And why do they matter, these folks of no consequence?

27 Oct

Was reading The Poisoner’s Handbook by Deborah Blum. It is so nice. You know, they used to believe that you could tell whether a book was written by a man or a woman. I do feel it sometimes too – when a book is written by a very sloppy man, or a rather effusive woman, or an angry confused, and it shows. It does.

And sometimes you can feel the author is trying to hold her gender in check. And writes in intentionally clinical tones. This particularly refers to women. We do have a good deal of baggage on that front. Such as – we still apparently test poorly in maths when in co-ed situations. And it is indeed a biological need, for us females to be aware of men, and of power, and how best to gain favor and care for ourselves and offspring. We are aware even in our sleep. But this is another topic.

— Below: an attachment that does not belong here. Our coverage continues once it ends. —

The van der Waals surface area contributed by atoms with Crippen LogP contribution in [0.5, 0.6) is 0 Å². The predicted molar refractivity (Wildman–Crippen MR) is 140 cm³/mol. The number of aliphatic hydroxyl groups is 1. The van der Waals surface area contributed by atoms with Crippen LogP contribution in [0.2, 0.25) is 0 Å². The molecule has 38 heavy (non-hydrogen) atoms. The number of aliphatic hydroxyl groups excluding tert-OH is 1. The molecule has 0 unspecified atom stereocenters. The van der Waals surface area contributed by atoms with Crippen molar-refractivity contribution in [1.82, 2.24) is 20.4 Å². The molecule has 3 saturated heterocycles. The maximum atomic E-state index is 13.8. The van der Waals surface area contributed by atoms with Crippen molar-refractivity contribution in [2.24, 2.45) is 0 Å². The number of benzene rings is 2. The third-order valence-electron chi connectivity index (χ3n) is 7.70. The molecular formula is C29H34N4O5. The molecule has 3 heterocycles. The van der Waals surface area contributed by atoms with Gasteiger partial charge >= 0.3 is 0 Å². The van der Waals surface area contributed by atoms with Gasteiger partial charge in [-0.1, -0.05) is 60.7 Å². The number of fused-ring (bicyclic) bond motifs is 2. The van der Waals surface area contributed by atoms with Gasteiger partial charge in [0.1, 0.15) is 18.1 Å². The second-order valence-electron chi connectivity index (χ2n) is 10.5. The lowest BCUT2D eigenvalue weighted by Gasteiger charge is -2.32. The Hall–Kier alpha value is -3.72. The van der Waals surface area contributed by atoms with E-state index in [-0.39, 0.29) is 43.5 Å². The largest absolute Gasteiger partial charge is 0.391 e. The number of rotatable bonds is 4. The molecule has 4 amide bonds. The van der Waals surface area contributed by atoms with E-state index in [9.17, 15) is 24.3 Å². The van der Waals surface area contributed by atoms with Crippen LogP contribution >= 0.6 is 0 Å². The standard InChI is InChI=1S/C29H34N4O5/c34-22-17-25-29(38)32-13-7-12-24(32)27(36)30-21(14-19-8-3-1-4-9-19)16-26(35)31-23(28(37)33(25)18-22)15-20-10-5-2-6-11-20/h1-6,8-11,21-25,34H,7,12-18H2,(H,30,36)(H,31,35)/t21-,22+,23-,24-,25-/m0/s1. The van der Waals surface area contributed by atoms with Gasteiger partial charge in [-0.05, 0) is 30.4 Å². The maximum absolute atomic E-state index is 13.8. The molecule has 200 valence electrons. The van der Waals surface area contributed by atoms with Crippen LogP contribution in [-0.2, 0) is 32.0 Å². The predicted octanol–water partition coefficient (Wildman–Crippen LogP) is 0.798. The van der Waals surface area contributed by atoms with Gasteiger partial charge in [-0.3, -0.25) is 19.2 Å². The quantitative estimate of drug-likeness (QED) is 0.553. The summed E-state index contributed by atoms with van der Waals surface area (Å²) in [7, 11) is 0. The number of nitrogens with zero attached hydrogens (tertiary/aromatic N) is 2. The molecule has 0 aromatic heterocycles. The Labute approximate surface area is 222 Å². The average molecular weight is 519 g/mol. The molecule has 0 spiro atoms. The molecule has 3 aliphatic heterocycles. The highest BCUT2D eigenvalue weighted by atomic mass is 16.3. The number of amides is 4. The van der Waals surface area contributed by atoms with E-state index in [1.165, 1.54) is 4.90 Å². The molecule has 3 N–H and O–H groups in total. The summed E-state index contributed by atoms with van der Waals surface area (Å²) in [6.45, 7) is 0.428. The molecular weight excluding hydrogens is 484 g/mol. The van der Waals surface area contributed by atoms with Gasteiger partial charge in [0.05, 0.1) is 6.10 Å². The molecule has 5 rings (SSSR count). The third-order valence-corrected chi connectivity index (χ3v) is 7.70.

Anyway. This is one of those fine books where I was not even aware of the author’s gender or preferences, until I looked for the author’s name to note it here.

In the chapter concerning arsenic, a little story cropped up concerning a 16 year old boy who was filling cans with benzene solvent in a small garage in the Bronx. He expired from the fumes. The city toxicologist had invented a means to extract benzene from various organs of the dead boy. Due to this evidence, a public warning was issued that garage owners should ventilate their building when handling benzene.

I wondered idly whether people in the year 1923 should have been in any way bothered over the death of an unnamed 16 year old working in a garage.

And then, I realized with shame, that yes, indeed they should be. Ought to be.

It is hard to care, for one or for millions, when we are constantly bombarded with news of tragedies. It is hard not to feel numbed. It is hard not to want to put one in one cubby hole and the other into a lesser cubby hole.

But if the folks of no consequence were never given consequence, even in their death, why, what a stinking hellhole we all would be living in.

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